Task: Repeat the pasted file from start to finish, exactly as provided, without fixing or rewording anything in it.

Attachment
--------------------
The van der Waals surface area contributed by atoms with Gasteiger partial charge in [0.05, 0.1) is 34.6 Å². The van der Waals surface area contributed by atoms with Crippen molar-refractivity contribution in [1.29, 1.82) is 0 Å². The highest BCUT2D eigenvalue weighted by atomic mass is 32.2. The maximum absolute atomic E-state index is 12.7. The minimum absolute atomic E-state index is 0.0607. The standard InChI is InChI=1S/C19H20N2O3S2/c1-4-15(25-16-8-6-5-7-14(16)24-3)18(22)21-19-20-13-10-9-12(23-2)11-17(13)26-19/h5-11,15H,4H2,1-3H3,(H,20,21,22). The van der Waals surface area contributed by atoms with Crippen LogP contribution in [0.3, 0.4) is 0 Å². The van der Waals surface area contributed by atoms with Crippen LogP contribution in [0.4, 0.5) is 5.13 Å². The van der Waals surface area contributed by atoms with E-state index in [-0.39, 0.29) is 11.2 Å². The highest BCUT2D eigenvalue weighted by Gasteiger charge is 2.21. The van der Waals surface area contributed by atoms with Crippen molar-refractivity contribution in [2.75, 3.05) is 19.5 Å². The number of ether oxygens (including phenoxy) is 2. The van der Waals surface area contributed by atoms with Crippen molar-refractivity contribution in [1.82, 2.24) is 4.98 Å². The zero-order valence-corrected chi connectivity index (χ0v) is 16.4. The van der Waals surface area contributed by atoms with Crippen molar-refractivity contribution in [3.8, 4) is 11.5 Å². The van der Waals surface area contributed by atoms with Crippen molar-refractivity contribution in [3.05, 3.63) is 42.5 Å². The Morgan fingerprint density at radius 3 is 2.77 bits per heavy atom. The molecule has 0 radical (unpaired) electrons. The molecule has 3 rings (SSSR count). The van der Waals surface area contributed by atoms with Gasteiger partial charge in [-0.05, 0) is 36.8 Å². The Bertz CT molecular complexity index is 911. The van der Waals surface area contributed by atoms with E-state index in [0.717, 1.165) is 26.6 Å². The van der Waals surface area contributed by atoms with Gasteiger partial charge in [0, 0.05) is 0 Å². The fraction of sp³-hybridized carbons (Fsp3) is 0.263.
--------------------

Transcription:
The van der Waals surface area contributed by atoms with Gasteiger partial charge in [0.05, 0.1) is 34.6 Å². The van der Waals surface area contributed by atoms with Crippen molar-refractivity contribution in [1.29, 1.82) is 0 Å². The highest BCUT2D eigenvalue weighted by atomic mass is 32.2. The maximum absolute atomic E-state index is 12.7. The minimum absolute atomic E-state index is 0.0607. The standard InChI is InChI=1S/C19H20N2O3S2/c1-4-15(25-16-8-6-5-7-14(16)24-3)18(22)21-19-20-13-10-9-12(23-2)11-17(13)26-19/h5-11,15H,4H2,1-3H3,(H,20,21,22). The van der Waals surface area contributed by atoms with Crippen LogP contribution in [0.3, 0.4) is 0 Å². The van der Waals surface area contributed by atoms with Crippen LogP contribution in [0.4, 0.5) is 5.13 Å². The van der Waals surface area contributed by atoms with E-state index in [-0.39, 0.29) is 11.2 Å². The highest BCUT2D eigenvalue weighted by Gasteiger charge is 2.21. The van der Waals surface area contributed by atoms with Crippen molar-refractivity contribution in [2.75, 3.05) is 19.5 Å². The number of ether oxygens (including phenoxy) is 2. The van der Waals surface area contributed by atoms with Crippen molar-refractivity contribution in [1.82, 2.24) is 4.98 Å². The zero-order valence-corrected chi connectivity index (χ0v) is 16.4. The van der Waals surface area contributed by atoms with Crippen molar-refractivity contribution in [3.8, 4) is 11.5 Å². The van der Waals surface area contributed by atoms with Crippen molar-refractivity contribution in [3.05, 3.63) is 42.5 Å². The Morgan fingerprint density at radius 3 is 2.77 bits per heavy atom. The molecule has 0 radical (unpaired) electrons. The molecule has 3 rings (SSSR count). The van der Waals surface area contributed by atoms with Gasteiger partial charge in [-0.05, 0) is 36.8 Å². The Bertz CT molecular complexity index is 911. The van der Waals surface area contributed by atoms with E-state index in [0.717, 1.165) is 26.6 Å². The van der Waals surface area contributed by atoms with Gasteiger partial charge in [0, 0.05) is 0 Å². The fraction of sp³-hybridized carbons (Fsp3) is 0.263.